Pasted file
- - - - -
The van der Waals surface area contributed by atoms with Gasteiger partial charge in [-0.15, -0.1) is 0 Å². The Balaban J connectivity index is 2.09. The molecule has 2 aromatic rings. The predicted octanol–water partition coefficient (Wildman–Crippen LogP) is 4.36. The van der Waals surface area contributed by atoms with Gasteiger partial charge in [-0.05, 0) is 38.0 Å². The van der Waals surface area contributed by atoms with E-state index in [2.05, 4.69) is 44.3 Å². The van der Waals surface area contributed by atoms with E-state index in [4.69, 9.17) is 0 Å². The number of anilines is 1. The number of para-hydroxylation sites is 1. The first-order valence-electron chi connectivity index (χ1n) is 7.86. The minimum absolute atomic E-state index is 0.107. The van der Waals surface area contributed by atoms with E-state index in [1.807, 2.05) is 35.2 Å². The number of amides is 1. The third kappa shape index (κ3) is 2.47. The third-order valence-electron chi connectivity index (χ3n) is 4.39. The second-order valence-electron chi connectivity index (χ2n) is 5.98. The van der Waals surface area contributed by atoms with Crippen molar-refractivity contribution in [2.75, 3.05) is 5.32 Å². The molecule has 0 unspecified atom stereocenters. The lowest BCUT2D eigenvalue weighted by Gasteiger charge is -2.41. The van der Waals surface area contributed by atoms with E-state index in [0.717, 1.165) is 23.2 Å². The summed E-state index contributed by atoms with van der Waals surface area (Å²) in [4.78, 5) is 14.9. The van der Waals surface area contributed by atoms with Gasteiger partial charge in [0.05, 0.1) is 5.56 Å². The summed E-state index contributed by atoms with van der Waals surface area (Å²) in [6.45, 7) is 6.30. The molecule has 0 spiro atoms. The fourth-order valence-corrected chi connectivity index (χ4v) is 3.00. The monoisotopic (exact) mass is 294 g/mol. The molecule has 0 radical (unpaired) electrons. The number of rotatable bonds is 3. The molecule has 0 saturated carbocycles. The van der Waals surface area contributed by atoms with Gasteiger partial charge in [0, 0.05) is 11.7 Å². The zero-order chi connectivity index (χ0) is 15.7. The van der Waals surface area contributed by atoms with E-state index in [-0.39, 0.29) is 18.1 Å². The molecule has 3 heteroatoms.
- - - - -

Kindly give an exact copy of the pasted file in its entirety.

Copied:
The van der Waals surface area contributed by atoms with Gasteiger partial charge in [-0.15, -0.1) is 0 Å². The Balaban J connectivity index is 2.09. The molecule has 2 aromatic rings. The predicted octanol–water partition coefficient (Wildman–Crippen LogP) is 4.36. The van der Waals surface area contributed by atoms with Gasteiger partial charge in [-0.05, 0) is 38.0 Å². The van der Waals surface area contributed by atoms with E-state index in [2.05, 4.69) is 44.3 Å². The van der Waals surface area contributed by atoms with E-state index in [4.69, 9.17) is 0 Å². The number of anilines is 1. The number of para-hydroxylation sites is 1. The first-order valence-electron chi connectivity index (χ1n) is 7.86. The minimum absolute atomic E-state index is 0.107. The van der Waals surface area contributed by atoms with E-state index in [1.807, 2.05) is 35.2 Å². The number of amides is 1. The third kappa shape index (κ3) is 2.47. The third-order valence-electron chi connectivity index (χ3n) is 4.39. The second-order valence-electron chi connectivity index (χ2n) is 5.98. The van der Waals surface area contributed by atoms with Crippen molar-refractivity contribution in [2.75, 3.05) is 5.32 Å². The molecule has 0 unspecified atom stereocenters. The lowest BCUT2D eigenvalue weighted by Gasteiger charge is -2.41. The van der Waals surface area contributed by atoms with E-state index in [0.717, 1.165) is 23.2 Å². The summed E-state index contributed by atoms with van der Waals surface area (Å²) in [4.78, 5) is 14.9. The van der Waals surface area contributed by atoms with Gasteiger partial charge in [0.05, 0.1) is 5.56 Å². The summed E-state index contributed by atoms with van der Waals surface area (Å²) in [6.45, 7) is 6.30. The molecule has 0 spiro atoms. The fourth-order valence-corrected chi connectivity index (χ4v) is 3.00. The monoisotopic (exact) mass is 294 g/mol. The molecule has 0 radical (unpaired) electrons. The number of rotatable bonds is 3. The molecule has 0 saturated carbocycles. The van der Waals surface area contributed by atoms with Gasteiger partial charge in [0, 0.05) is 11.7 Å². The zero-order chi connectivity index (χ0) is 15.7. The van der Waals surface area contributed by atoms with E-state index in [-0.39, 0.29) is 18.1 Å². The molecule has 3 heteroatoms.